# Bragg Curve

## Equipment

Stage, camera holder, source holder, polonium, Minipix-EDU

## Procedure

1. Launch the Pixet Basic software and modify settings to the following:
1. Min Level: 0
2. Max Level: 100
3. Measurement Mode: Tracking
4. Frames: 100
5. Exposure: 1 s
6. Sum: check
7. Color Map: Hot
2. Mount the MiniPix EDU camera and polonium on the Stage.
3. Keep a distance of 1.5 cm between the camera and source and click on the play button to collect data.
4. Next, shift the source by 0.3 cm away from the camera and collect the data again. Repeat the process until the energy peak stops showing up.
5. Make a table for distance (d) and kinetic energy of alpha particles (Ek) (Table 1)

## Results

1. We can calculate the linear stopping power (S1) of air using the three-point numeric derivative of kinetic energy (Ek) with respect to distance traveled (d).

where h = 0.3,
2. The distance (d), kinetic energy (Ek), and stopping power (S1) is shown in table 1 and figure 1 shows the distance vs stopping power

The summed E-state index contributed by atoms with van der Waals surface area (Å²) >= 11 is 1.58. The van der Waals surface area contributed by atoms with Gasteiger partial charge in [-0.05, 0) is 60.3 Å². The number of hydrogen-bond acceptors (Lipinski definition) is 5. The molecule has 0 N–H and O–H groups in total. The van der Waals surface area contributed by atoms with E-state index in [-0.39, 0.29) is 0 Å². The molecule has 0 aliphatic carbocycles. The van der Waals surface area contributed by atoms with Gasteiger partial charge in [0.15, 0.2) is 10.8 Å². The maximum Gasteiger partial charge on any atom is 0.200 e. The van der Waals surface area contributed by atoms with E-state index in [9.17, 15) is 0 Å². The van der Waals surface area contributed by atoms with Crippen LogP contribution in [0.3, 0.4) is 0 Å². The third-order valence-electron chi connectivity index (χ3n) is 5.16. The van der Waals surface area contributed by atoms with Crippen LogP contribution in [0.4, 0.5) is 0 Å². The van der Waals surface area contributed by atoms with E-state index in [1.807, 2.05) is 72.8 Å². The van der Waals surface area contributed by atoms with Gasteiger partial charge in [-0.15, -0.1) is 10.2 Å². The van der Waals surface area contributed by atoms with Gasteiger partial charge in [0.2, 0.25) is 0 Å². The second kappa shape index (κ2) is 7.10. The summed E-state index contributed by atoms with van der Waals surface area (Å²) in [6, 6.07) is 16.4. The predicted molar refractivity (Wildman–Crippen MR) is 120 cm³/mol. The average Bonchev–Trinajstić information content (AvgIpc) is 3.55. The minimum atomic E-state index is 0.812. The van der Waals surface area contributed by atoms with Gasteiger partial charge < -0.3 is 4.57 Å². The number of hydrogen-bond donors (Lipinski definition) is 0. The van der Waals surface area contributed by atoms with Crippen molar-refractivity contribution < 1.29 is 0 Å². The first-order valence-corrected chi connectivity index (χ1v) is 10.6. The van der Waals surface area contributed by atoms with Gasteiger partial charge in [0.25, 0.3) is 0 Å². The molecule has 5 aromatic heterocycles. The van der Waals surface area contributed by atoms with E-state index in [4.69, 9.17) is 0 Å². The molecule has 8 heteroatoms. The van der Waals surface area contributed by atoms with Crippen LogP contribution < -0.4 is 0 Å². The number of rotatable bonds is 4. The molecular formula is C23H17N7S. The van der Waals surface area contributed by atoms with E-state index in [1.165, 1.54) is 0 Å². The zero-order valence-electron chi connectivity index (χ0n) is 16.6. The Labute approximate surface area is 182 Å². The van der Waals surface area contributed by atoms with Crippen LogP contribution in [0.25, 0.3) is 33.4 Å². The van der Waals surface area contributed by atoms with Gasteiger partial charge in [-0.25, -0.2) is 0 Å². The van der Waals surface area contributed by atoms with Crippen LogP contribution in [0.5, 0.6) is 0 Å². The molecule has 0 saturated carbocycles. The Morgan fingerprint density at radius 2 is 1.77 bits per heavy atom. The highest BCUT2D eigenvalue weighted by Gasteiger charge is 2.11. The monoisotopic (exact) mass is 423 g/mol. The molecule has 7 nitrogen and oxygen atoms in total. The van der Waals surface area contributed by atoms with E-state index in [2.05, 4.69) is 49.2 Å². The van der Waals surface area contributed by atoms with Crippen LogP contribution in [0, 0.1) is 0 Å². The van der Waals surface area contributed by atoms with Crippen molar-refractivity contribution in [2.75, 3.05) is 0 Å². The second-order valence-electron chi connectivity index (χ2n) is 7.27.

Table 1. Comparison of the kinetic energy of alpha particles (Ek) and stopping power (S1) with distance

Figure 1. Bragg curve of stopping power of air on alpha particles

3. We stopped the measurement at a distance of 4.2 cm because the energy histogram started losing its Gaussian shape.

## Conclusion

1. From the table, we observe that the stopping power is increasing with distance.
2. Initially, the alpha particle loses its energy in the range of 1000 keV to 1150 keV which jumps to ~1500 keV and it loses ~2000 keV for the last displacement in the experiment.
3. Our curve corresponds to the part of Bragg Curve (Fig. 2). Alpha particle loses most of its energy shortly before it stops.

Figure 2. The typical shape of the Bragg curve

4. The reason we cannot observe the whole Bragg Curve is that our source is not mono-energetic. This ability of heavy charged particles to pass maximum energy at the very end of its range is utilized in proton or hadron therapy.